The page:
15 years ago today, my life changed forever.
On August 2, 2008, I was skating in summer tournament gearing up for my first season of junior hockey. Never in a million years did I think that trying to pursue a dream of playing collegiate hockey would result in paralysis. However, on this day 15 years ago, paralysis did enter my family and I’s life. After suffering an injury during the third period of a game on August 2, 2008, I was transported from Haverhill, MA to Boston, MA. I don’t remember much until the following day. My first introduction to paralysis was waking up in the hospital, looking at my mother’s hand on my hand and then trying to squeeze her hand but I couldn’t. It’s a feeling and an emotion that I’ll never forget. Not knowing what was wrong just yet, my doctor came into my room a short time later and said I need to talk to you about this injury called paralysis.
So much has transpired since that initial conversation with my doctor. Yes, I would sustain 2 more unrelated paralyzing injuries in the next 18 months but as much hurt, suffering, and heartache that paralysis has brought to my family and I, something amazing has come out of this horrible situation.
The Thomas E. Smith Foundation was born in October 2009 and became a licensed 501(c)3 non-profit in May 2010. Co-founded with one of my best friends Tucker Mullin, we initially set out with the mission of making the extremely hard situation of paralysis less painful for individuals and families who suffer from it. Today, this mission is still at the core of our foundation. However, it has grown into much more than I ever thought was possible when I laid hopeless in my hospital room 15 years ago.
Over the years, The Thomas E. Smith Foundation has achieved international success with our invention The Look-Up Line, ice hockey’s warning track. We’ve biked 2,100+ miles over 38 days from Boston, MA to Miami, FL and in doing so, raised $100,000 for paralysis research. I’ve completed 5 Boston Marathons becoming the first person with paralysis to do so multiple times. We’ve established a golf tournament that every year continues to grow and outdo the previous year in terms of donations. We are a paralysis partner of The Boston Bruins Foundation and host annual events with the Bruins to raise money for our individual grant program. A lot has happened since my first accident and there is certainly much to be proud of. However, my most proud accomplishment since co-founding The Thomas E. Smith Foundation came earlier this year when we crossed $1,000,000 donated to individuals and families living with paralysis, as well as paralysis research.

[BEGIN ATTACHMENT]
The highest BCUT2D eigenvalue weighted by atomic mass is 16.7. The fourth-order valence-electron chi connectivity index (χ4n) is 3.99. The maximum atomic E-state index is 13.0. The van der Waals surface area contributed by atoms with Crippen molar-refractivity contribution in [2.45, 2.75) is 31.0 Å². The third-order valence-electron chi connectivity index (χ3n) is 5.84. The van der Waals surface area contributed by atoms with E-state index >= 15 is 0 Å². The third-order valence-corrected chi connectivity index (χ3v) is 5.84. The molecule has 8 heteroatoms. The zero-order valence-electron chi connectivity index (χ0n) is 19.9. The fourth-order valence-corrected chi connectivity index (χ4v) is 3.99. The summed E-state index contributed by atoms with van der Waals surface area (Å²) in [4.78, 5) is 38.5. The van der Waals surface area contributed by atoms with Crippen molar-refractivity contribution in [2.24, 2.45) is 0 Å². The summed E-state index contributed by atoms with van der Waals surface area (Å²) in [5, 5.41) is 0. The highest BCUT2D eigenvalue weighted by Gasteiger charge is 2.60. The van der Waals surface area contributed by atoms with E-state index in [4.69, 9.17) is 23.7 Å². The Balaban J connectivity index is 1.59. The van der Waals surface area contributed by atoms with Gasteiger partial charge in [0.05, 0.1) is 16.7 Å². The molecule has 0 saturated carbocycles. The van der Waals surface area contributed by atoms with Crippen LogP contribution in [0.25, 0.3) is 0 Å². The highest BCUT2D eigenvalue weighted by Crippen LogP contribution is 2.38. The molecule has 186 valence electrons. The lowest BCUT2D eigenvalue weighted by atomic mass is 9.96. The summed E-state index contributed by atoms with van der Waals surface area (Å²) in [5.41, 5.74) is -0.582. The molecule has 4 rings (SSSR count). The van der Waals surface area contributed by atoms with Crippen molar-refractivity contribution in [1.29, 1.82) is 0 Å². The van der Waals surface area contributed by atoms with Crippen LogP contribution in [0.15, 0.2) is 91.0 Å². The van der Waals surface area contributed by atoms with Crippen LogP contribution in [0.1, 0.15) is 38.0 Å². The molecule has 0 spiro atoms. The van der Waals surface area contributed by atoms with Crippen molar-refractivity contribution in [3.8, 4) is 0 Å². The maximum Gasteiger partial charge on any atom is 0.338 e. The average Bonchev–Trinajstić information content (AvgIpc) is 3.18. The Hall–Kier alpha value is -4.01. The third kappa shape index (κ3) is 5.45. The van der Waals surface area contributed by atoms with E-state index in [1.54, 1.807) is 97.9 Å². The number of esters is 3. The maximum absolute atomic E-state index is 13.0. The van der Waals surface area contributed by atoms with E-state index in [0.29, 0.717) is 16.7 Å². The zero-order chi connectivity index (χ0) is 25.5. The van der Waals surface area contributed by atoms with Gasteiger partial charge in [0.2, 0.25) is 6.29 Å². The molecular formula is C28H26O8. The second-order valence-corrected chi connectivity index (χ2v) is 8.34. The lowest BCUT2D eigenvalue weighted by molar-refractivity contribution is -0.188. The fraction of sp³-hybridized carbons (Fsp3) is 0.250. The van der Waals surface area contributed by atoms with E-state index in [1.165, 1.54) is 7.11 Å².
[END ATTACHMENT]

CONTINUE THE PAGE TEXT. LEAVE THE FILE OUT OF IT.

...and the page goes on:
This is a huge accomplishment for our volunteer, non-profit organization. I write this note to you beaming with pride and sincere gratitude for all that you have done to help us accomplish this major milestone. Whether you are a donor, volunteer, board member, family, or friend of The Thomas E. Smith Foundation, you have played a part in helping those with paralysis when they needed it most. Without your support, this simply would not be possible. I’m forever grateful for this and thank you for embarking upon this journey with us. I am more optimistic than ever about the future of The Foundation, and I look forward to many more years of working together. I hope you have a wonderful rest of your summer.
Thomas E. Smith
The Thomas E. Smith Foundation